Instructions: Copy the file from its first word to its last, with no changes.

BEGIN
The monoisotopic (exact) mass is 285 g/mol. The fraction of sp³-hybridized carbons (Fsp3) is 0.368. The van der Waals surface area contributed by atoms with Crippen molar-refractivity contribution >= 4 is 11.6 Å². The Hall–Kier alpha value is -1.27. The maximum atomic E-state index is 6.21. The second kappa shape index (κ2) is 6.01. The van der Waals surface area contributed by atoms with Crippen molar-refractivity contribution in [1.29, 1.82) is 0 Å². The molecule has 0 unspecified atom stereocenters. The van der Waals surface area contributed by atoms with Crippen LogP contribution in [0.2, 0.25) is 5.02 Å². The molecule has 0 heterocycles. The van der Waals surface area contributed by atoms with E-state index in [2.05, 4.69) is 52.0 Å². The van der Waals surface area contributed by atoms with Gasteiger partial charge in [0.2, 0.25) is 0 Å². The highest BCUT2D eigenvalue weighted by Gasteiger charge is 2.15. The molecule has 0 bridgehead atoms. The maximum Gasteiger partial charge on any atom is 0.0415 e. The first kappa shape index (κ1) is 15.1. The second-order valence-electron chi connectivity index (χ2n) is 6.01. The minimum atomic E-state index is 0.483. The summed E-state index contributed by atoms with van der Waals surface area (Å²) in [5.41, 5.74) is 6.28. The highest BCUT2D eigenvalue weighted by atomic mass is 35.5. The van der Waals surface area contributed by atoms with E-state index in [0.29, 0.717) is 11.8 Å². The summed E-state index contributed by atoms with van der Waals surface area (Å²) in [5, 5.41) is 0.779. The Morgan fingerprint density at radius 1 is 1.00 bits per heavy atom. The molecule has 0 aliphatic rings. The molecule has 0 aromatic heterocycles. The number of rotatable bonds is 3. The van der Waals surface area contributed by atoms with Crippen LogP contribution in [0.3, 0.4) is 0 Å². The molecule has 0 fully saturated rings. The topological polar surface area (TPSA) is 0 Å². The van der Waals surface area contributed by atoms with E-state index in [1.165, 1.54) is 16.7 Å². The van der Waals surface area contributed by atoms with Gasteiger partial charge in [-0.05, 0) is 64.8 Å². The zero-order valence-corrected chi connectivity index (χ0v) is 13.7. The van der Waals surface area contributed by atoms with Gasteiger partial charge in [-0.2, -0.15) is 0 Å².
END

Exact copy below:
The monoisotopic (exact) mass is 285 g/mol. The fraction of sp³-hybridized carbons (Fsp3) is 0.368. The van der Waals surface area contributed by atoms with Crippen molar-refractivity contribution >= 4 is 11.6 Å². The Hall–Kier alpha value is -1.27. The maximum atomic E-state index is 6.21. The second kappa shape index (κ2) is 6.01. The van der Waals surface area contributed by atoms with Crippen molar-refractivity contribution in [1.29, 1.82) is 0 Å². The molecule has 0 unspecified atom stereocenters. The van der Waals surface area contributed by atoms with Crippen LogP contribution in [0.2, 0.25) is 5.02 Å². The molecule has 0 heterocycles. The van der Waals surface area contributed by atoms with E-state index in [2.05, 4.69) is 52.0 Å². The van der Waals surface area contributed by atoms with Gasteiger partial charge in [0.2, 0.25) is 0 Å². The highest BCUT2D eigenvalue weighted by Gasteiger charge is 2.15. The molecule has 0 bridgehead atoms. The maximum Gasteiger partial charge on any atom is 0.0415 e. The first kappa shape index (κ1) is 15.1. The second-order valence-electron chi connectivity index (χ2n) is 6.01. The minimum atomic E-state index is 0.483. The summed E-state index contributed by atoms with van der Waals surface area (Å²) in [5.41, 5.74) is 6.28. The highest BCUT2D eigenvalue weighted by atomic mass is 35.5. The van der Waals surface area contributed by atoms with E-state index in [0.29, 0.717) is 11.8 Å². The summed E-state index contributed by atoms with van der Waals surface area (Å²) in [5, 5.41) is 0.779. The Morgan fingerprint density at radius 1 is 1.00 bits per heavy atom. The molecule has 0 aliphatic rings. The molecule has 0 aromatic heterocycles. The number of rotatable bonds is 3. The van der Waals surface area contributed by atoms with Crippen LogP contribution in [0.3, 0.4) is 0 Å². The molecule has 0 fully saturated rings. The topological polar surface area (TPSA) is 0 Å². The van der Waals surface area contributed by atoms with E-state index in [1.165, 1.54) is 16.7 Å². The van der Waals surface area contributed by atoms with Gasteiger partial charge in [-0.05, 0) is 64.8 Å². The zero-order valence-corrected chi connectivity index (χ0v) is 13.7. The van der Waals surface area contributed by atoms with Gasteiger partial charge in [-0.2, -0.15) is 0 Å².